Assuming you are able to get some $$$ out of Hastings, this is sort of a tough decision. You say you don't care about debt, but unless you have a rich uncle who is literally sitting there waiting to pay your loans when you graduate, then there is no question you care about the debt.
Transferring schools in the same market can be a little harder to justify than transferring to a school in another market that you want to work in. Presumably there will be some overlap between the firms that come to Hastings to recruit and those that go to Stanford/Boalt, and thus there will be some overlap of firms you would like to work for. If the firms you want to work for are already coming to your current school, then why transfer?
Oh, at this point I should mention that in my experience I don't think transfers receive much of a bump in the recruiting process by suddenly becoming a Stanford/Boalt student. If a firm wouldn't have hired you as 10% at Hastings, they most likely aren't going to hire you as a Boalt transfer whose grades were 10% at Hastings. Reasonable people may disagree about this, but that's just my thought and I think it is rooted in some common sense. One of the bumps you MAY get is it shows a desire to work in a certain market (say, if you go from BU to Chicago because you want to work in Chicago, that will show commitment to the Chicago market), but that won't apply to you because you are transferring within a market (so to speak, I understand CA is big).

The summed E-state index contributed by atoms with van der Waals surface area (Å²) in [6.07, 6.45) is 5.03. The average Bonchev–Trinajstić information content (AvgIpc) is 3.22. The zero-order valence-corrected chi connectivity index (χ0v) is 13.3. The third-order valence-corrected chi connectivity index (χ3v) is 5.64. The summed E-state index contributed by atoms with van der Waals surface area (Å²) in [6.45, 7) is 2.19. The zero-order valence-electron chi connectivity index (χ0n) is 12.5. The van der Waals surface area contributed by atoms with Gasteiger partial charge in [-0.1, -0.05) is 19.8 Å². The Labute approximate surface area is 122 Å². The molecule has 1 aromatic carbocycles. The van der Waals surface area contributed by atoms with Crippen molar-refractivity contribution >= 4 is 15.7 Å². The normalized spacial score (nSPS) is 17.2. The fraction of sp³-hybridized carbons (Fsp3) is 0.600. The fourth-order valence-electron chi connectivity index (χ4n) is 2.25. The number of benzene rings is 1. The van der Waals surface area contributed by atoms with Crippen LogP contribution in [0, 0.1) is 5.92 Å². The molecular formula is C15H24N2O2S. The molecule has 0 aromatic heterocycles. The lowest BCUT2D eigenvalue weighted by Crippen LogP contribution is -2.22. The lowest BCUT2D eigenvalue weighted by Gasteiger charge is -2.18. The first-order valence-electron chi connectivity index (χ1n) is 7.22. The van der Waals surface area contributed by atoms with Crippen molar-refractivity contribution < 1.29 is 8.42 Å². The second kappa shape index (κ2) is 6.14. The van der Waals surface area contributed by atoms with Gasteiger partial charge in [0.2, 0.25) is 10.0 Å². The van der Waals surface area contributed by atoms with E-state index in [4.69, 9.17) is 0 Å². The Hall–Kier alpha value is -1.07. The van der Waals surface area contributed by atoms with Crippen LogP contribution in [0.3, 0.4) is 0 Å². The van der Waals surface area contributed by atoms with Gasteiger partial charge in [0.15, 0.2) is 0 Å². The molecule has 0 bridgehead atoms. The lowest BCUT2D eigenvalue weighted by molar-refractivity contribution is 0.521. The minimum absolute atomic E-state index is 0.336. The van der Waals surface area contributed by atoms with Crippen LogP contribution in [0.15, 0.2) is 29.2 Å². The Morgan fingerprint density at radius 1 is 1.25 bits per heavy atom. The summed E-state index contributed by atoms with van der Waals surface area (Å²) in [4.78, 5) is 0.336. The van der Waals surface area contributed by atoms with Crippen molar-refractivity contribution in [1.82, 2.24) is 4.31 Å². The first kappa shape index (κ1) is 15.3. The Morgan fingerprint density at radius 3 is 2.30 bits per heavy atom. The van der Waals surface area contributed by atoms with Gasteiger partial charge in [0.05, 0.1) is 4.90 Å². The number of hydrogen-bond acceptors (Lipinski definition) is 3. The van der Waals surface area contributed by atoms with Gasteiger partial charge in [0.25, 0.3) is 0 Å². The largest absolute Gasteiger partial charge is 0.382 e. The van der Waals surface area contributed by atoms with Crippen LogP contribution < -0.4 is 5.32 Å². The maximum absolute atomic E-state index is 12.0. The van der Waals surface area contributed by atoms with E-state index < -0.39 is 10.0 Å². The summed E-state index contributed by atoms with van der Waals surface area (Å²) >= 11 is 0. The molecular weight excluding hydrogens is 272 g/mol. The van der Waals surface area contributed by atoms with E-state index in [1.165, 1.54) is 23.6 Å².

Anyway, so why transfer then? It becomes all about access. Are you going to be able to interview with significantly more firms that you want to work for by transferring? What is the OCI process like at Stanford/Boalt? 100% lottery? How many firms do students there typically interview with? Ditto for Hastings. How many more firms are going to recruiting at Stanford/Boalt than at Hastings? Which firms? Are those firms ones you would have a shot at anyway? Important to remember is that you can always mass mail the firms that aren't going to be at Hastings for OCI. You would probably end up doing this at Boalt/Stanford anyway, since you aren't going to get EVERY firm you want through OCI and the ones you don't get you will mass mail (in which case you have the same access you would have if you hadn't transferred). Only now when you mass mail as a transfer, you likely won't get to add law review to your resume.
This is a long ass post and so I'm going to stop for now but what I guess I'm getting at is that there is a sense around here that transferring is almost always a good decision. When you are talking about increasing your debt load but 75-100k, though, it is almost never an easy decision and I tend to think more people in that position should stay than go. You give up a lot when you transfer, and even if you end up at a great school, you could still strike out at OCI. Trust me, life is all rainbows and gumdrops before OCI when you are sitting at 5-10% from a decent school, whether you end up transferring or not. I was there, and I thought everything would be fine no matter what I did, but once OCI starts rolling and you begin to struggle, things look a lot worse in a hurry. All of a sudden you feel like you might as well have finished in the bottom 10%, because the result is going to be the same - OCI strikeout. Granted, this wouldn't be fun no matter what school you are at, but it's A LOT worse when you feel like you gave up a significant amount of money, law review, etc. for nothing.
But you are a 1L, so don't even worry about this stuff until you finished your first year.